As a thought experiment, I would be happy to pay OpenReach a set rental for physical presence of an intact local line of known quality (not calls nor data) them the option to buy voice service and data service from whoever.
From this scenario, suggesting the voice service be then made both compulsory and have a "default" supplier (BT) would be an illogical step.

Current arrangements then appear that both I and my ISP rent the same local line, effectively paying twice.
Posted by otester over 4 years ago
You voted for it, you got it.

Artificial competition at the expense of infrastructure investment.
Posted by mervl over 4 years ago
It might be instructive to compare the regulators approach to telecoms with gas: in the latter the regulator has forced a national infrastructure renewal programme AND ratcheted down its costs. So you can have both, it's a question of will. Or you can take a quite reasonable view that BT are doing a good enough job as it is.
Posted by mervl over 4 years ago
The problem with competition is that long term planning isn't part of the picture, so someone else has to force it, or you ignore it and mend and make do. But long term planning takes time to implement, and we consumers are too impatient.
Posted by Kushan over 4 years ago
"You voted for it, you got it.

Artificial competition at the expense of infrastructure investment. "

Yeahhh, because BT were going to investigate loads into the infrastructure if they didn't have to deal with that pesky "Competition".
Posted by throwaway over 4 years ago
I second what others have said about BT seeing repair as an additional revenue generator - we already pay line rental for a line and maintence, because a faulty line can't be used for service provision otherwise what is the line rental for? Right, to have a working line! So why are we paying again for maintence? Such perversed incentive since BT owns the loop.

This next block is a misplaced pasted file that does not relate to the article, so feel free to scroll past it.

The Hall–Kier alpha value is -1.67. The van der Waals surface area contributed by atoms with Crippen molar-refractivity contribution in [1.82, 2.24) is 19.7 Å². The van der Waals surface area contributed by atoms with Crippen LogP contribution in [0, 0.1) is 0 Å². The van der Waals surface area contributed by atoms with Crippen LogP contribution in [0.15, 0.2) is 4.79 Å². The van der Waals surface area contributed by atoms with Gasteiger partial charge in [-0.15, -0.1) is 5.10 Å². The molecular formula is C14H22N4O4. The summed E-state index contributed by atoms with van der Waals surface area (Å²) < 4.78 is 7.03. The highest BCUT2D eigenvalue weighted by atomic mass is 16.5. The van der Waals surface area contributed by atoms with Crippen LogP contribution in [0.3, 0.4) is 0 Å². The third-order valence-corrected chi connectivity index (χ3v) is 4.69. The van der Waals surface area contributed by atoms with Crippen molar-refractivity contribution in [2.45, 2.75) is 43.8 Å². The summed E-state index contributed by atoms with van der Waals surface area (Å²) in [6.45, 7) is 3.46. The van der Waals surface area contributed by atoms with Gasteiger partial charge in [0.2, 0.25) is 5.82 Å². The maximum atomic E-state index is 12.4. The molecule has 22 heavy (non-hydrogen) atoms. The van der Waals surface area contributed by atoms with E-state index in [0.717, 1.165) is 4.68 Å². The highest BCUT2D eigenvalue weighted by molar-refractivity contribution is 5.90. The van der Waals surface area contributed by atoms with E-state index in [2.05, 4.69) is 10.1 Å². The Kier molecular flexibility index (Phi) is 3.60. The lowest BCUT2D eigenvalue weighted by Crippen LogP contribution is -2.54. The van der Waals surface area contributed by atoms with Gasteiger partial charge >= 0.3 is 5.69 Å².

Posted by themanstan over 4 years ago
Then one would expect OFCOM to prevent OR from charging for repairs, because they are unjustifiable costs to their wholesale clients.
Clearly, OFCOM fluffed the whole set up by reducing line rental to the point that it is not sufficient for on going maintenance and repairs.
Possibly down to setting themselves artificial goals, such as low line rental costs at the expense of other considerations... low line rental = they achieve goal and get bonus. Repair costs not a goal = not their problem.
Posted by andrew (Favicon staff member) over 4 years ago
It is not so much as a fault in the outside network being charged for, it is the rise in instances of no fault found charges, when user has intermittent issue etc
Posted by siddadav01 over 4 years ago
You cannot expect Openreach to keep the cost of repairing faults down, when the fault was not caused by them. Openreach only charge for the visit when the fault was caused by the enduser e.g. faulty handset, in a day when fuel and other costs are increasing it is only right that openreach increase their charges to cover this.
Posted by scotiaman over 4 years ago
I see nothing has changed - it's still the same old "telco providers" harping on about how much BT charges. Why don't they use some of the money they fleece of their customers for a poor service and use it to provide their own network instead of being leeches on BT's back! Even Virgin Media aren't keen on expanding their network, they would rather spend money annoying non-customers of theirs with countless leaflets !
Posted by pghuke over 4 years ago
Why cant Virgin be forced to open up their network, then we might see what the true costs of the local loop are.